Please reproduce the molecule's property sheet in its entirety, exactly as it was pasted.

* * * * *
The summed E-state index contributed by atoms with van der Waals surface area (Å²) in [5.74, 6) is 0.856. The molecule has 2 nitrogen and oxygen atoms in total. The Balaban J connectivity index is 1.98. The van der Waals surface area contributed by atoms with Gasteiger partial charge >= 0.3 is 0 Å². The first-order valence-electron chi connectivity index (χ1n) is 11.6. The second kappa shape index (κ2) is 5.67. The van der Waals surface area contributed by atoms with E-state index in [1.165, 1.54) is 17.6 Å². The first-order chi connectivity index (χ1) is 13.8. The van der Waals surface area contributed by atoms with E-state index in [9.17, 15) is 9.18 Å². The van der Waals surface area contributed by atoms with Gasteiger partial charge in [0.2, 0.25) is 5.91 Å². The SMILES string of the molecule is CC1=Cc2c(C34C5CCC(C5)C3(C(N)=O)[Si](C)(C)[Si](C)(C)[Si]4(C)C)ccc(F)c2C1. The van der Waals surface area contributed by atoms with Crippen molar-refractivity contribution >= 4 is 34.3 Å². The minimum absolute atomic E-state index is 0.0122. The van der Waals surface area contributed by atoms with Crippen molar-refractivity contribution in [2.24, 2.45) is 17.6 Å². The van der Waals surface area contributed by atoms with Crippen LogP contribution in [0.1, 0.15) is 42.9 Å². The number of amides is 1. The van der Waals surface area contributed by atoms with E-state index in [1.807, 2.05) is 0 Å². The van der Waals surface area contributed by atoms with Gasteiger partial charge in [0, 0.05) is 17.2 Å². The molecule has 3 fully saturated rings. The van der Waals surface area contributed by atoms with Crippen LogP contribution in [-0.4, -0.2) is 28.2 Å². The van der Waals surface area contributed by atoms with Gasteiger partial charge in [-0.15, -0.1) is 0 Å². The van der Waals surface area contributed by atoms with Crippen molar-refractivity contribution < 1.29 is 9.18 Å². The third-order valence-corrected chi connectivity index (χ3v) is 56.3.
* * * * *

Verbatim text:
The summed E-state index contributed by atoms with van der Waals surface area (Å²) in [5.74, 6) is 0.856. The molecule has 2 nitrogen and oxygen atoms in total. The Balaban J connectivity index is 1.98. The van der Waals surface area contributed by atoms with Gasteiger partial charge >= 0.3 is 0 Å². The first-order valence-electron chi connectivity index (χ1n) is 11.6. The second kappa shape index (κ2) is 5.67. The van der Waals surface area contributed by atoms with E-state index in [1.165, 1.54) is 17.6 Å². The first-order chi connectivity index (χ1) is 13.8. The van der Waals surface area contributed by atoms with E-state index in [9.17, 15) is 9.18 Å². The van der Waals surface area contributed by atoms with Gasteiger partial charge in [0.2, 0.25) is 5.91 Å². The SMILES string of the molecule is CC1=Cc2c(C34C5CCC(C5)C3(C(N)=O)[Si](C)(C)[Si](C)(C)[Si]4(C)C)ccc(F)c2C1. The van der Waals surface area contributed by atoms with Crippen molar-refractivity contribution >= 4 is 34.3 Å². The minimum absolute atomic E-state index is 0.0122. The van der Waals surface area contributed by atoms with Crippen molar-refractivity contribution in [2.24, 2.45) is 17.6 Å². The van der Waals surface area contributed by atoms with Crippen LogP contribution in [0.1, 0.15) is 42.9 Å². The number of amides is 1. The van der Waals surface area contributed by atoms with E-state index in [1.807, 2.05) is 0 Å². The van der Waals surface area contributed by atoms with Gasteiger partial charge in [0, 0.05) is 17.2 Å². The molecule has 3 fully saturated rings. The van der Waals surface area contributed by atoms with Crippen LogP contribution in [-0.4, -0.2) is 28.2 Å². The van der Waals surface area contributed by atoms with Gasteiger partial charge in [-0.15, -0.1) is 0 Å². The van der Waals surface area contributed by atoms with Crippen molar-refractivity contribution < 1.29 is 9.18 Å². The third-order valence-corrected chi connectivity index (χ3v) is 56.3.